Competitive obedience shows test a dog’s ability to follow commands. Think of it as a dog sport, where pooches and handlers get to show off their skills and maybe even take home a prize. Shows are held all over the world, with the most prestigious events like Crufts attracting huge crowds.
But there's more to obedience training than impressing the judges. It's an integral part of maintaining your dogs physical and mental health and a great way to bond with your pooch.
Teaching your dog obedience
Obedience training is a vital part of any dog's development. It helps keeps their minds and bodies active, but it also instill a sense of structure and routine. Dogs love this as it helps them understand their position in the pack. Without the right training and socialisation, they may develop behavioural problems, including signs of aggression as they begin to compete for dominance.
What is the best method to teach your dog commands?
Dogs learn through repetition and positive associations. For example, when teaching a pooch to sit, you should start by holding a treat over their head. Then move your hand in a backward arch and say ‘sit’ in a firm, but friendly voice. When your dog’s bottom touches the floor, give them the treat and lots of praise. Repeat this over a series of short training sessions. And remember, dog obedience training is all about patience and positivity. Learning should always be fun for you and the dog.
How to train my dog to be in competitions?
The training methods for competitive obedience work on the same principle. You just need to adapt the training to specific obedience trials and be willing to put in a lot more time and effort.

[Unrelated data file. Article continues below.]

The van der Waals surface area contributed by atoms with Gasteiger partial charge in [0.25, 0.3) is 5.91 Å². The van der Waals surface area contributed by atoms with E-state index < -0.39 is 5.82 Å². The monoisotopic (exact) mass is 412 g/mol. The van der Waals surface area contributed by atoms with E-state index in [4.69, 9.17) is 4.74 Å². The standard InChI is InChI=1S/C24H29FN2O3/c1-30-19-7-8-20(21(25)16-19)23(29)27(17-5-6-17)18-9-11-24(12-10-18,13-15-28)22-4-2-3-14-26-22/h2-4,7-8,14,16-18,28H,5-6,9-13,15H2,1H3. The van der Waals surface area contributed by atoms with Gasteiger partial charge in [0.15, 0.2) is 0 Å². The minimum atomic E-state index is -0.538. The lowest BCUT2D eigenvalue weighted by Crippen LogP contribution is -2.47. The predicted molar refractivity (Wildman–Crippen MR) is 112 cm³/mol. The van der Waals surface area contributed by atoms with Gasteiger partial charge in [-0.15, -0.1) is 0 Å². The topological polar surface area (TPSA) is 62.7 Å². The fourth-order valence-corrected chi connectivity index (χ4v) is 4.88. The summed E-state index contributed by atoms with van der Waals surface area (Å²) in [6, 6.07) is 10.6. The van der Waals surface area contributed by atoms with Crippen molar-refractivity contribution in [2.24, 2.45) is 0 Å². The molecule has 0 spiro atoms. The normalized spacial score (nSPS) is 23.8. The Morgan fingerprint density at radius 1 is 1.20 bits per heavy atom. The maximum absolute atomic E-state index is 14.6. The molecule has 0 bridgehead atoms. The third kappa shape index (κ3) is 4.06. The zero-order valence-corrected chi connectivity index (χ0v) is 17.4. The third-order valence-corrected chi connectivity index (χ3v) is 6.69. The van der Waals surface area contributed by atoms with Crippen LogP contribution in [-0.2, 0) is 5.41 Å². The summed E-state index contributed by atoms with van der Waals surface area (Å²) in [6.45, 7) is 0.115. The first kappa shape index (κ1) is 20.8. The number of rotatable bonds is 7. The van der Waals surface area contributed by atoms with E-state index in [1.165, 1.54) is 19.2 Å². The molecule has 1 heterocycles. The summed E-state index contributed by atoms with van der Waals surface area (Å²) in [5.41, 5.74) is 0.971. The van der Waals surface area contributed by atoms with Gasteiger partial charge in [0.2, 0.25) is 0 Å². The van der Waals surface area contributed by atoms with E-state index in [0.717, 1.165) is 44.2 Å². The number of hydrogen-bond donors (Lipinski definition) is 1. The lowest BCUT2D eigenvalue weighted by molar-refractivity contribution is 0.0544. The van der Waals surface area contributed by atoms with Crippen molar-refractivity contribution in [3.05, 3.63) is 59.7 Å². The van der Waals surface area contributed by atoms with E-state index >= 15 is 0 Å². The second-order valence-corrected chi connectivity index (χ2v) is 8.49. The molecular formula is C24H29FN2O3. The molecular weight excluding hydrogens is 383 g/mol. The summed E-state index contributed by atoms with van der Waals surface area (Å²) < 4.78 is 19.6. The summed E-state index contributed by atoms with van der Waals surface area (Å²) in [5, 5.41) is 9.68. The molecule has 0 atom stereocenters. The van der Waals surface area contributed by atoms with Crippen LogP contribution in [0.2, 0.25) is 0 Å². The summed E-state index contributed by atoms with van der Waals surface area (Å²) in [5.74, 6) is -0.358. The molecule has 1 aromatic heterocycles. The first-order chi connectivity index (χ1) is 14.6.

Dog obedience exercises
They are many different levels of competitive obedience, but you should always start by mastering the basics, such as heelwork. This is where your dog walks on your left-hand side along a designated pathway while following a set of commands, such as stay and recall. Heel training has three basic stages:
- Establish the heel position: Using treats, entice the dog to sit down by your left-hand side. Repeat, then introduce a heel command.
- Walking at heel: Start with just a few paces. When the dog walks ahead of you, stop, then use a treat to entice them back into position. Increase the number of step as your sessions progress.
- Introduce distractions: Introduce distractions into your training sessions. The park is a great way to replicate a dog show. It's full of other people and pooches. Follow the same methods, dishing out big praise and tasty treats when your dog learns to focus on the task at hand.
UK dog clubs
For more advanced obedience trials, like scent discrimination and distant control, you should enrol your pup into some training classes.
There are loads of dog training clubs across the UK that run regular classes. You can join for a small annual fee. It's usually around £20 with extra charges for lessons. Dog clubs are great for meeting other owners. They'll also keep you up to date on any upcoming dog shows or changes in the rules and regulations of dog obedience.
How much do dog training classes cost in the UK?
For basic obedience classes, expect to pay between £6–15 per session. Some charities run sessions for as little as £2.
But if you want your dog to stand out at obedience shows, you'll need the best trainers and handlers. The relationship between dog and handler is crucial to doing well in dog shows. As such, the top handlers can charge up to £30 an hour for one on one sessions. Alternatively, you can sign up for six-week beginner courses with other owners for around £60.
Which breeds are best suited for competitive obedience
Working dogs tend to do well at obedience competitions. The group winners of last years American Kennel Club obedience trials included a Golden Retriever, an Australian Sheepdog, and a Rhodesian Ridgeback. Working dogs were bred to work side by side with humans and will always have an advantage over other breeds. But plenty of pooches have broken the mould, including Rudy the Bulldog. He wowed judges with an amazing agility performance despite his diminutive stature and wobbly belly!
You don't need to pick up the best in show rosette to enjoy competitive obedience with your dog. In fact, for many people, the best part of competitive obedience is spending some quality time with their furry friend and watching them develop into a healthy and happy dog - and that's more important than any trophy!